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Denver Police Asked Teens to Get Out of Car Before Shooting

January 29, 2015  | 

Moments before opening fire on a car full of teenagers Monday, two Denver police officers asked several times for those inside to get out after learning the car had been reported stolen, Police Chief Robert White said Wednesday.

"At some point, the original officer that responded to the scene, the vehicle started driving toward him, which pretty much had him between a car and a brick wall and a fence," White said in an interview with The Denver Post. "Out of fear for his safety, he fired several shots and the other officer also fired several shots."

White offered a few more details, which he described as preliminary, about Monday's fatal shooting of 17-year-old Jessica Hernandez in an alley in the Park Hill neighborhood. She was driving the car and died of multiple gunshots after officers opened fire. Hernandez and the other occupants of the car did not have weapons, White said.

Comments (4)

Displaying 1 - 4 of 4

Rick @ 1/29/2015 3:29 PM

Once again, bad tactics leads to gunfire. Why do LEO's continue to put themselves between vehicles and immobile objects or attempt to get keys out of a running vehicle instead of taking cover? More Officers need to attend Calibre Press Street Survival.

BT @ 1/29/2015 4:11 PM

Hernandez had a weapon! A very deadly one, and used it towards the officer. It's called a
3,000 lb car being driven at the officer. That's deadly force my friend!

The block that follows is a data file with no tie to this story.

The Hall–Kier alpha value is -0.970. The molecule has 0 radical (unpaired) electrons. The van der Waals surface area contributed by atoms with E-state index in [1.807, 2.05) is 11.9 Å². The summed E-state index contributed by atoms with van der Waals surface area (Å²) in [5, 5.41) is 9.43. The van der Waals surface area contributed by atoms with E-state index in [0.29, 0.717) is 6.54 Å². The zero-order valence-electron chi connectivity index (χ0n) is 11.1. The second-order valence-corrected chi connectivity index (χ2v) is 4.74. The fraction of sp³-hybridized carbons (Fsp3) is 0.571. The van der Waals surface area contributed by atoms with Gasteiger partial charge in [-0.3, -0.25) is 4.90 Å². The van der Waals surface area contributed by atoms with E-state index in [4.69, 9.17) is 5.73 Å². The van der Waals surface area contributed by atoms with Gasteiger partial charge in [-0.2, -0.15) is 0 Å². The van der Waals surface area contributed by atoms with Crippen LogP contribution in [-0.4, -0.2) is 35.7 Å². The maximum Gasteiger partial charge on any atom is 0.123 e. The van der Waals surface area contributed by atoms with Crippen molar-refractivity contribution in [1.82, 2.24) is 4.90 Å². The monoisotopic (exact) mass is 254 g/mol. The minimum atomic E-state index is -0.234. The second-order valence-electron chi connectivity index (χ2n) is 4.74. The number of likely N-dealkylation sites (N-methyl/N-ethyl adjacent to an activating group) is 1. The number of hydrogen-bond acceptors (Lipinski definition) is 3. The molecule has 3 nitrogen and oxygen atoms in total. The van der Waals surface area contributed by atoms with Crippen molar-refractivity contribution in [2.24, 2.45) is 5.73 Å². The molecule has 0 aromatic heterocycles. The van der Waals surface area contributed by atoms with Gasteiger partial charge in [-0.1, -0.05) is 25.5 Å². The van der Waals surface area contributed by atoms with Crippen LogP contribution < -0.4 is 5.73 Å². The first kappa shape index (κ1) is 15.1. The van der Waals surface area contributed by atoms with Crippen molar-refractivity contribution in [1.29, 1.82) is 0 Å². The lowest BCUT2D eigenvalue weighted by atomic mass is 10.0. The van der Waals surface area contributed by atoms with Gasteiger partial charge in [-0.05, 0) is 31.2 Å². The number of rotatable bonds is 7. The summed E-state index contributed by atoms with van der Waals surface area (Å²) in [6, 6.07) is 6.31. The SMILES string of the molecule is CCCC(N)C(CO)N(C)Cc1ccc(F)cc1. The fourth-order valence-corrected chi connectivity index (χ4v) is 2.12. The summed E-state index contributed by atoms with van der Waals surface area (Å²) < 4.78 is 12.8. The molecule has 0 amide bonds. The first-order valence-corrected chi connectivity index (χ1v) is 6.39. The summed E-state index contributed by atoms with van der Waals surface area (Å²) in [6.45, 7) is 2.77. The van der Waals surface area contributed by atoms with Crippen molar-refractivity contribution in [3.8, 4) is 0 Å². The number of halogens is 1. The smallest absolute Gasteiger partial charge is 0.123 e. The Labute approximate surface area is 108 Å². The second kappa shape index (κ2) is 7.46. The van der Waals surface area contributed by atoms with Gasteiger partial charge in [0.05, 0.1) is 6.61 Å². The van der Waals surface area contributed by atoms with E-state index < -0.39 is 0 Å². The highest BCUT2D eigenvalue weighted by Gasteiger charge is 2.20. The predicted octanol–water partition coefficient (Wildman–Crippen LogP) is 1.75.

Billy @ 1/29/2015 5:17 PM

The car IS a weapon. A 3000lb weapon

plato's playdough @ 1/29/2015 6:05 PM

The linked articles provide a bit more light on the event.

I notice that the origin of the car which was driven, which had been reported as STOLEN, has not been mentioned.

Since PD and the News BOTH spoke to the parent's of the driver, which was the only one killed, and the one in positive control of the vehicle when it moved toward the Officer who fired his weapon, it just makes me wonder.

I wonder if the parent's had reported their car stolen, because the daughter (the driver) had taken it.

Per the article, a passenger stated that the Officer wasn't hit till after the driver had been impacted by the bullet.

Seems evident to me, that the car was NO LONGER stopped, because the driver put her foot on the pedal. But the Officer did not have time to take evasive action due to the proximity of the vehicle, which is consistent with a perception that Deadly Force was appropriate as he was in physical Danger.

Oddly the article subtly paints it otherwise.

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